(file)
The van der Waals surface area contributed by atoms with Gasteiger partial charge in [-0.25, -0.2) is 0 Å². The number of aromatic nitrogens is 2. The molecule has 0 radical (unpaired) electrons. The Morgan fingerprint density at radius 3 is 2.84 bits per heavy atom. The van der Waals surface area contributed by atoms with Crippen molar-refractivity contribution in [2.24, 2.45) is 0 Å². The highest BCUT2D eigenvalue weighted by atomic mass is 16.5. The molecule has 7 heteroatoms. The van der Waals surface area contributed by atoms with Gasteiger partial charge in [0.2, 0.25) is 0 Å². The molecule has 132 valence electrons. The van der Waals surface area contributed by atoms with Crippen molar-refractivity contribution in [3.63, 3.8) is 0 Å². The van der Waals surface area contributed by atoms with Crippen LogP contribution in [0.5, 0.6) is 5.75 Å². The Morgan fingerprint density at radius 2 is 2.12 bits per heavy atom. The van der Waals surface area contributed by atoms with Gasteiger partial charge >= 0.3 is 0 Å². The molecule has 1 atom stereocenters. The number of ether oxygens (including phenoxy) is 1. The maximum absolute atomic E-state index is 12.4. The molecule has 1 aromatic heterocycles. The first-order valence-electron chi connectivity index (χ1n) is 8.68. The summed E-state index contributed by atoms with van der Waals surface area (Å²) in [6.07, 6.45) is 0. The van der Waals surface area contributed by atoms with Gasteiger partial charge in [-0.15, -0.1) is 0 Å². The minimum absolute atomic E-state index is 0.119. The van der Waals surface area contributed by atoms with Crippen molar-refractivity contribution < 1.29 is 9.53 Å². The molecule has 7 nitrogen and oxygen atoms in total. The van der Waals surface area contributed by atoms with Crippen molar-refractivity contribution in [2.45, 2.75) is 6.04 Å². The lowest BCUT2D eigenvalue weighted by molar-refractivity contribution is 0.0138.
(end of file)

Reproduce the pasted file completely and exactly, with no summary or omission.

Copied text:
The van der Waals surface area contributed by atoms with Gasteiger partial charge in [-0.25, -0.2) is 0 Å². The number of aromatic nitrogens is 2. The molecule has 0 radical (unpaired) electrons. The Morgan fingerprint density at radius 3 is 2.84 bits per heavy atom. The van der Waals surface area contributed by atoms with Crippen molar-refractivity contribution in [2.24, 2.45) is 0 Å². The highest BCUT2D eigenvalue weighted by atomic mass is 16.5. The molecule has 7 heteroatoms. The van der Waals surface area contributed by atoms with Gasteiger partial charge in [0.2, 0.25) is 0 Å². The molecule has 132 valence electrons. The van der Waals surface area contributed by atoms with Crippen molar-refractivity contribution in [3.63, 3.8) is 0 Å². The van der Waals surface area contributed by atoms with Crippen LogP contribution in [0.5, 0.6) is 5.75 Å². The Morgan fingerprint density at radius 2 is 2.12 bits per heavy atom. The van der Waals surface area contributed by atoms with Gasteiger partial charge >= 0.3 is 0 Å². The molecule has 1 atom stereocenters. The number of ether oxygens (including phenoxy) is 1. The maximum absolute atomic E-state index is 12.4. The molecule has 1 aromatic heterocycles. The first-order valence-electron chi connectivity index (χ1n) is 8.68. The summed E-state index contributed by atoms with van der Waals surface area (Å²) in [6.07, 6.45) is 0. The van der Waals surface area contributed by atoms with Gasteiger partial charge in [-0.15, -0.1) is 0 Å². The minimum absolute atomic E-state index is 0.119. The van der Waals surface area contributed by atoms with Crippen molar-refractivity contribution < 1.29 is 9.53 Å². The molecule has 7 nitrogen and oxygen atoms in total. The van der Waals surface area contributed by atoms with Crippen molar-refractivity contribution in [2.45, 2.75) is 6.04 Å². The lowest BCUT2D eigenvalue weighted by molar-refractivity contribution is 0.0138.